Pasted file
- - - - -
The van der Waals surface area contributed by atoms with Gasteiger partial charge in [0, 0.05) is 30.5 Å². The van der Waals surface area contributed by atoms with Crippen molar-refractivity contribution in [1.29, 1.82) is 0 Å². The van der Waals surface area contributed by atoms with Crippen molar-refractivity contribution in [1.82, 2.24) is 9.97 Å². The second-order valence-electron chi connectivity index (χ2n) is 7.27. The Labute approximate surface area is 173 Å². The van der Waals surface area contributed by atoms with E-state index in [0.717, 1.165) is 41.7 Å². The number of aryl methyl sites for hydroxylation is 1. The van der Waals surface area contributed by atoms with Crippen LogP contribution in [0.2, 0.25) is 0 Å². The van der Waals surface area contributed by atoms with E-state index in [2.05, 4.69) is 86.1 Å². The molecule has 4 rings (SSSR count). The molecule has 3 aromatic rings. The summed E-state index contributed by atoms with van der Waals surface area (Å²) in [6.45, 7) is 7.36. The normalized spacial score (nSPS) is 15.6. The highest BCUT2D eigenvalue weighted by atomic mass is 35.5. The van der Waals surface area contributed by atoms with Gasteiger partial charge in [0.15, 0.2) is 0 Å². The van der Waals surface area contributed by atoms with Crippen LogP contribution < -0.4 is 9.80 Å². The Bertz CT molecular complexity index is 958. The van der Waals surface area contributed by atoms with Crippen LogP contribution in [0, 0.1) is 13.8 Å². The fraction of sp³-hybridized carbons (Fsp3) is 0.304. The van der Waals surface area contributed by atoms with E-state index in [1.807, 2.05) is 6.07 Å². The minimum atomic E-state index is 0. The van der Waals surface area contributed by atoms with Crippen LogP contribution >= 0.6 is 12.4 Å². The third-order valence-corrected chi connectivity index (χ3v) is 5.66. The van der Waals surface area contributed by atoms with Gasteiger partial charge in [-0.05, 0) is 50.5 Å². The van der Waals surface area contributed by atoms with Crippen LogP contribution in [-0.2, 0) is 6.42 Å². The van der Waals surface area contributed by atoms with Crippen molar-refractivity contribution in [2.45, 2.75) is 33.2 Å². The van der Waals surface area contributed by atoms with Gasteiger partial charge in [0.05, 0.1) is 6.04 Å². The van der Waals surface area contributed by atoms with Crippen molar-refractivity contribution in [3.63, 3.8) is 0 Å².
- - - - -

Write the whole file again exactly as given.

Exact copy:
The van der Waals surface area contributed by atoms with Gasteiger partial charge in [0, 0.05) is 30.5 Å². The van der Waals surface area contributed by atoms with Crippen molar-refractivity contribution in [1.29, 1.82) is 0 Å². The van der Waals surface area contributed by atoms with Crippen molar-refractivity contribution in [1.82, 2.24) is 9.97 Å². The second-order valence-electron chi connectivity index (χ2n) is 7.27. The Labute approximate surface area is 173 Å². The van der Waals surface area contributed by atoms with E-state index in [0.717, 1.165) is 41.7 Å². The number of aryl methyl sites for hydroxylation is 1. The van der Waals surface area contributed by atoms with Crippen LogP contribution in [0.2, 0.25) is 0 Å². The van der Waals surface area contributed by atoms with E-state index in [2.05, 4.69) is 86.1 Å². The molecule has 4 rings (SSSR count). The molecule has 3 aromatic rings. The summed E-state index contributed by atoms with van der Waals surface area (Å²) in [6.45, 7) is 7.36. The normalized spacial score (nSPS) is 15.6. The highest BCUT2D eigenvalue weighted by atomic mass is 35.5. The van der Waals surface area contributed by atoms with Gasteiger partial charge in [0.15, 0.2) is 0 Å². The van der Waals surface area contributed by atoms with Crippen LogP contribution < -0.4 is 9.80 Å². The Bertz CT molecular complexity index is 958. The van der Waals surface area contributed by atoms with Crippen LogP contribution in [0, 0.1) is 13.8 Å². The fraction of sp³-hybridized carbons (Fsp3) is 0.304. The van der Waals surface area contributed by atoms with E-state index in [1.807, 2.05) is 6.07 Å². The minimum atomic E-state index is 0. The van der Waals surface area contributed by atoms with Crippen LogP contribution >= 0.6 is 12.4 Å². The third-order valence-corrected chi connectivity index (χ3v) is 5.66. The van der Waals surface area contributed by atoms with Gasteiger partial charge in [-0.05, 0) is 50.5 Å². The van der Waals surface area contributed by atoms with Crippen LogP contribution in [-0.2, 0) is 6.42 Å². The van der Waals surface area contributed by atoms with Crippen molar-refractivity contribution in [2.45, 2.75) is 33.2 Å². The van der Waals surface area contributed by atoms with Gasteiger partial charge in [0.05, 0.1) is 6.04 Å². The van der Waals surface area contributed by atoms with Crippen molar-refractivity contribution in [3.63, 3.8) is 0 Å².